Think back to last month after the ISIS attack at a Kabul airport checkpoint, which killed 13 U.S. servicemembers and scores of Afghans. There was a widespread fear that a followup attack was imminent. That was some of the context when the U.S. military conducted an August 29 drone strike in the heart of Kabul, targeting an alleged would-be bomber.
But then reporters at the scene learned of civilian casualties. And now a pair of investigations by The New York Times and The Washington Post have cast further doubt about the Pentagon’s account. The Times went to great lengths to reconstruct the target’s final day, using surveillance camera footage and satellite images and other methods to buttress traditional interviews. “This man was an aid worker going about his normal day,” Evan Hill told me on Sunday’s “Reliable Sources.”
“What we showed,” he added, “challenges and perhaps contradicts the Defense Department’s case about this man being an Islamic State facilitator, or a man carrying explosives.”
Regarding the supposed explosives, The Post asked experts to analyze imagery of the damage caused by the strike, and found a dearth of evidence “that the car contained explosives,” Nadine Ajaka told me.
On Sunday night the Wall Street Journal editorial board cited the reporting by its rivals and said “the media accounts are compelling in their detail.” The editorial board, faulting the Biden White House, said “the possible mistake has added to the sense of U.S. incompetence and lack of concern for Afghan allies as it sprinted for the exits.”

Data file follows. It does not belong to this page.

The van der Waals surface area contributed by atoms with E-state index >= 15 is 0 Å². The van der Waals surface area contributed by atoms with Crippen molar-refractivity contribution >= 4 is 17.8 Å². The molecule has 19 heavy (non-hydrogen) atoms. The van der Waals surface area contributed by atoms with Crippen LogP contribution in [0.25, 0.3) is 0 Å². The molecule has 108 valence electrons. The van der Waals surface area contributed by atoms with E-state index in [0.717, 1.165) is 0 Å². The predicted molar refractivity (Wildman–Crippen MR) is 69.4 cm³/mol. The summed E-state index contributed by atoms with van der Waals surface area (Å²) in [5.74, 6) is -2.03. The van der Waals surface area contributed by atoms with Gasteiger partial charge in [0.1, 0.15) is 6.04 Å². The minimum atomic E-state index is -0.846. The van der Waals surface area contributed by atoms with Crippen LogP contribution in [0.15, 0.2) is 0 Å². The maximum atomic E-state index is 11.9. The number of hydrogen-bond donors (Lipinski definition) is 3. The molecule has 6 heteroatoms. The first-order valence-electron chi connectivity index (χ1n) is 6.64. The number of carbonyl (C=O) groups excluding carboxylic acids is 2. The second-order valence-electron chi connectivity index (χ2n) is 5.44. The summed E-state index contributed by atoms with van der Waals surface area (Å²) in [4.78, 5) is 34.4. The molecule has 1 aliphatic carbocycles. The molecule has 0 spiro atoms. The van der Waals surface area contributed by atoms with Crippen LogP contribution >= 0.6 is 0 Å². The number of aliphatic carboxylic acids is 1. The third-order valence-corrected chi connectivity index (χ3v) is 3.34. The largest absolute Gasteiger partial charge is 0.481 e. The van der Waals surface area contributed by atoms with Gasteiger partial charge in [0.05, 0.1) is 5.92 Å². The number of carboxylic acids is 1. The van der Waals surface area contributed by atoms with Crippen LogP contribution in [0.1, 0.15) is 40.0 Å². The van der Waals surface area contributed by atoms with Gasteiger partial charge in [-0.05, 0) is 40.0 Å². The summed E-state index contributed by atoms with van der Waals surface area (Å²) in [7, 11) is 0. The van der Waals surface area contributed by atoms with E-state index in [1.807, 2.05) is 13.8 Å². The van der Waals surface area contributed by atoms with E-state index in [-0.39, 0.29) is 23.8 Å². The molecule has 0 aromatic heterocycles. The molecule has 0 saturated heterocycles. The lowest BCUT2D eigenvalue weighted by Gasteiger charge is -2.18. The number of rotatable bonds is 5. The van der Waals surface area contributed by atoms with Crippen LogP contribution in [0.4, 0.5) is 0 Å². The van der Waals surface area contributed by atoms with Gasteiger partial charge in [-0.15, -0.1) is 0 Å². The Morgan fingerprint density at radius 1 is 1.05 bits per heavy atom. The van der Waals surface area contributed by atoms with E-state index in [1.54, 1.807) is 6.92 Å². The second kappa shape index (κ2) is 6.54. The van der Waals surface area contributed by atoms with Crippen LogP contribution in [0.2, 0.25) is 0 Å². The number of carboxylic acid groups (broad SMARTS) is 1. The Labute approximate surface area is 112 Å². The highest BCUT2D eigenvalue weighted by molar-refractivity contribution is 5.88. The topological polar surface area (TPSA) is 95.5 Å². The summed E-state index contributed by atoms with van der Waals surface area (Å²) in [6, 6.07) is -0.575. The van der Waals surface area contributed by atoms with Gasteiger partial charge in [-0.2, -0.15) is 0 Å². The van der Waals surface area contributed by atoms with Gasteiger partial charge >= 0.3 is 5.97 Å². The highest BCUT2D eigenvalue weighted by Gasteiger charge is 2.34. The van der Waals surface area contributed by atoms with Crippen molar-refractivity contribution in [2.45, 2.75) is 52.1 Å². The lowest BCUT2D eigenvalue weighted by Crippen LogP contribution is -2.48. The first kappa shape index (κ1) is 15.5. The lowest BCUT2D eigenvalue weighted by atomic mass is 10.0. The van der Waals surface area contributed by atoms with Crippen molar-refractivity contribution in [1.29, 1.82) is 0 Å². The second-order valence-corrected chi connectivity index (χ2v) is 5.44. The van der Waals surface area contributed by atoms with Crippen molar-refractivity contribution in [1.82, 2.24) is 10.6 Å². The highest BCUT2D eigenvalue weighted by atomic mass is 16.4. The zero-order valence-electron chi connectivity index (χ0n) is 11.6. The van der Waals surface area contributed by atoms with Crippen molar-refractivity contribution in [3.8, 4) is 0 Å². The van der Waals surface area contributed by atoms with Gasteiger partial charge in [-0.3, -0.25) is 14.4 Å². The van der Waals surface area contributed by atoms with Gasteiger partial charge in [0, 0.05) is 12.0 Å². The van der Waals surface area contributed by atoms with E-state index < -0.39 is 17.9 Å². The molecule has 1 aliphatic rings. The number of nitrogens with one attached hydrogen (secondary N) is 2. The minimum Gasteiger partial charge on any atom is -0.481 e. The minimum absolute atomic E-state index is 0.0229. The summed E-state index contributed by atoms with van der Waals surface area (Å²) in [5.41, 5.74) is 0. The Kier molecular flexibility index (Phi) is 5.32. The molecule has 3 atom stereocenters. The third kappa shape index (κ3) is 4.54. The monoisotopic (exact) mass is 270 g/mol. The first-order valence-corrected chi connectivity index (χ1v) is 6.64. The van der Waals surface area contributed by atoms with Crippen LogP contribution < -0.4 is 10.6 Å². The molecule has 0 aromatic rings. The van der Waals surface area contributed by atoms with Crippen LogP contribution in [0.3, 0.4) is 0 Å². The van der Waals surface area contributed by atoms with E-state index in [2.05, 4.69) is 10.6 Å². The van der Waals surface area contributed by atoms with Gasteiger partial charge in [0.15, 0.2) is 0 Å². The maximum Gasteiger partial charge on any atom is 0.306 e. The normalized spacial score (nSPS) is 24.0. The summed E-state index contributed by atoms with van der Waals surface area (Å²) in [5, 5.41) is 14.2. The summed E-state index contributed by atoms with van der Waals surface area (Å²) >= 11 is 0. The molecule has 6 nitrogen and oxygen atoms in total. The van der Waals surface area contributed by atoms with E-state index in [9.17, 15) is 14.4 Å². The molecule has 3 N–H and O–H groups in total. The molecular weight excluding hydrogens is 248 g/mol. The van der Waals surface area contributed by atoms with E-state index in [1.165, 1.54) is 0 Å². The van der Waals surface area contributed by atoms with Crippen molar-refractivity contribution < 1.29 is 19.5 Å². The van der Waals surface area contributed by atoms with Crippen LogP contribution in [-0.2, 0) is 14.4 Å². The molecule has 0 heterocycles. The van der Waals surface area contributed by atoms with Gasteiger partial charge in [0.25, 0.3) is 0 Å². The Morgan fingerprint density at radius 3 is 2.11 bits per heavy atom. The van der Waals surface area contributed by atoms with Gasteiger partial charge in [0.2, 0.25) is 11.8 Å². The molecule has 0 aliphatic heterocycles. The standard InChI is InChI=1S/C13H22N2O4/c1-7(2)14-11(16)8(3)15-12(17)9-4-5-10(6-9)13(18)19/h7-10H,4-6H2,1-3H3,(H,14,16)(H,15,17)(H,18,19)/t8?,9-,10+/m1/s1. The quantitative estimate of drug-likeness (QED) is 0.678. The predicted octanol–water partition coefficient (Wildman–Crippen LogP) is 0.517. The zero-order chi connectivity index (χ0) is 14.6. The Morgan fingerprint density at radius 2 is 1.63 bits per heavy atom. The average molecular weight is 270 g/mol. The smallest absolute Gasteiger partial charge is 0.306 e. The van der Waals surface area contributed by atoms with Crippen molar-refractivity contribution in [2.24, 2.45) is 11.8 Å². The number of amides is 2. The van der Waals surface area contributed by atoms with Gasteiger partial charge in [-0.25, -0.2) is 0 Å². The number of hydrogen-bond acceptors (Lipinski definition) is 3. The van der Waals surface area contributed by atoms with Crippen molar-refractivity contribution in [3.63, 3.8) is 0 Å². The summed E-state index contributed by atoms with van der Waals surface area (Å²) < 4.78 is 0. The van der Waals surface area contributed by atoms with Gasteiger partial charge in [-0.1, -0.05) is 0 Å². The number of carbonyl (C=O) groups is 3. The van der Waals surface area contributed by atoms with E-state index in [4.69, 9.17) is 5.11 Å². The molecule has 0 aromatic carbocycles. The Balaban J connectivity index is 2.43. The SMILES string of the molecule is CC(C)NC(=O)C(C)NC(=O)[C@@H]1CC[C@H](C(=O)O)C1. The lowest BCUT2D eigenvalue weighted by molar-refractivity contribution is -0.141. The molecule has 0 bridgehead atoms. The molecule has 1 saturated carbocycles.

The power of ‘visual forensics’
Hill and Ajaka are competitors but they appeared together on Sunday’s “Reliable” and complimented each other’s efforts. Hill said both are “part of this new wave of open-source reporting that relies on things that you can get online — videos, photos, data, metadata,” satellite imagery, and more. The materials allows “both us and this community of online open-source researchers to piece together things that no one could piece together a decade ago,” he said.
“So, whereas before we might have had, you know, the account of the government versus the account of the witnesses — and Americans, maybe at least in the past, were inclined to give their government some credence in what it said in the claims that it made — now we can take all of this visual data that you can see for yourself, piece it together for you in a very transparent way, and use that to create a story that holds the power to account and challenges the government’s narrative.”
The Post calls this work “visual forensics.” Ajaka said it can add to “the public’s understanding of an event and also can reveal instances of overreach by those who are in power.”
Visual recreations and reexaminations of events “can be profoundly transparent,” she said, “because it allows readers to understand precisely what we know and what we don’t know by plainly showing it.”